Exact causes of autoimmune diseases, particularly with respect to relative contributions of genetic predisposition or environmental factors, also remain largely a mystery and are subject to much research.
Because individual autoimmune diseases are rare, and because there are so many different types of autoimmune diseases, it has been very difficult to undertake sufficiently large studies and establish reliable estimates to answer these questions.
A consortium of experts in epidemiology, biostatistics, rheumatology, endocrinology, and immunology, from KU Leuven, University College London, the University of Glasgow, Imperial College London, Cardiff University, the University of Leicester, and the University of Oxford, have come together to answer some of these questions.
The study used a very large dataset of anonymized electronic health records from the U.K. from 22 million individuals to investigate 19 of the most common autoimmune diseases.
The authors examined whether cases of autoimmune diseases are rising over time, who is most affected by these conditions and how different autoimmune diseases may co-exist with each other.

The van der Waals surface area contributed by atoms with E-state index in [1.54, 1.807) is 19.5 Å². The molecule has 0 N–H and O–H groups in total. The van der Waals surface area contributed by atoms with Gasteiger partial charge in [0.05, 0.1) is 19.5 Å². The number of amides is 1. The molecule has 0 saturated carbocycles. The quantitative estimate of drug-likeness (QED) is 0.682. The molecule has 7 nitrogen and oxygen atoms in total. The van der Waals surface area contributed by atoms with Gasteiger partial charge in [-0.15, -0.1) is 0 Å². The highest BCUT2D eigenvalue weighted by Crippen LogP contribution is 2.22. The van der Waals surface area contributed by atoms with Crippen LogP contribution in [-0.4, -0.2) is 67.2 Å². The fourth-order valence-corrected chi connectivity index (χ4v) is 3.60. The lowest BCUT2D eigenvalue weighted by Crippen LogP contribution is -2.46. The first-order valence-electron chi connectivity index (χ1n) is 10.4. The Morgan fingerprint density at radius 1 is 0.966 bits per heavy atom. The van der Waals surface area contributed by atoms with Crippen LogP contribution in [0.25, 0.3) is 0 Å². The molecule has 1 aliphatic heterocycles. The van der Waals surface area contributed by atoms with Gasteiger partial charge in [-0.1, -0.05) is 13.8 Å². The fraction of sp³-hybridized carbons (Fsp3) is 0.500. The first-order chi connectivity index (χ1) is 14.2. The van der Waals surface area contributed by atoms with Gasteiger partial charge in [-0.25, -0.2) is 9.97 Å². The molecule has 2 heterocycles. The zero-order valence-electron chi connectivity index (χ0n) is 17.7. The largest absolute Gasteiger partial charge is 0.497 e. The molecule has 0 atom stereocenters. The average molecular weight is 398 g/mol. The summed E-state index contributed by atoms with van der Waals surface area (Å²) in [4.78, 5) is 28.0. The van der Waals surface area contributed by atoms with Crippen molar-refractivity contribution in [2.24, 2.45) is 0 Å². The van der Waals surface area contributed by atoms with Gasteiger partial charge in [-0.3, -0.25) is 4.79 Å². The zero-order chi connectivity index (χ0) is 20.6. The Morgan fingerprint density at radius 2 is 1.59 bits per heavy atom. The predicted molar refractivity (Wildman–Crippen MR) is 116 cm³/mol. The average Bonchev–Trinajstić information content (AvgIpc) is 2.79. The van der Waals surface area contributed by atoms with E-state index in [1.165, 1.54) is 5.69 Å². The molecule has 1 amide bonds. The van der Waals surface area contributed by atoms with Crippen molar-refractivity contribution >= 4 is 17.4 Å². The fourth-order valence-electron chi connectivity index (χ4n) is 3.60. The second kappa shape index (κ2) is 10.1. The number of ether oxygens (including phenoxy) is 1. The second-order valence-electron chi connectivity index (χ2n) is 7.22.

They found that, taken together, these 19 autoimmune diseases studied affect about 10% of the population –13% of women and 7% of men. This is higher than previous estimates, which ranged from 3% to 9% and often relied on smaller sample sizes and included fewer autoimmune conditions.
They also found evidence of socioeconomic, seasonal, and regional disparities among several autoimmune disorders. They suggest that such variations are unlikely to be attributable to genetic differences alone and may point to the involvement of potentially modifiable risk factors such as smoking, obesity or stress that contribute to the development of some autoimmune diseases.
Finally, their research also confirmed that in some cases a person with one autoimmune disease is more likely to develop a second compared to someone without an autoimmune disease.
These findings reveal novel patterns that will likely inform the design of further research on possible common causes behind different autoimmune disease presentations.
First author of the paper, Dr. Nathalie Conrad, (Deep Medicine, Nuffield Department of Women’s & Reproductive Health, University of Oxford) commented, “We observed that some autoimmune diseases tended to co-occur with one another more commonly than would be expected by chance or increased surveillance alone. This could mean that some autoimmune diseases share common risk factors, such as genetic predispositions or environmental triggers.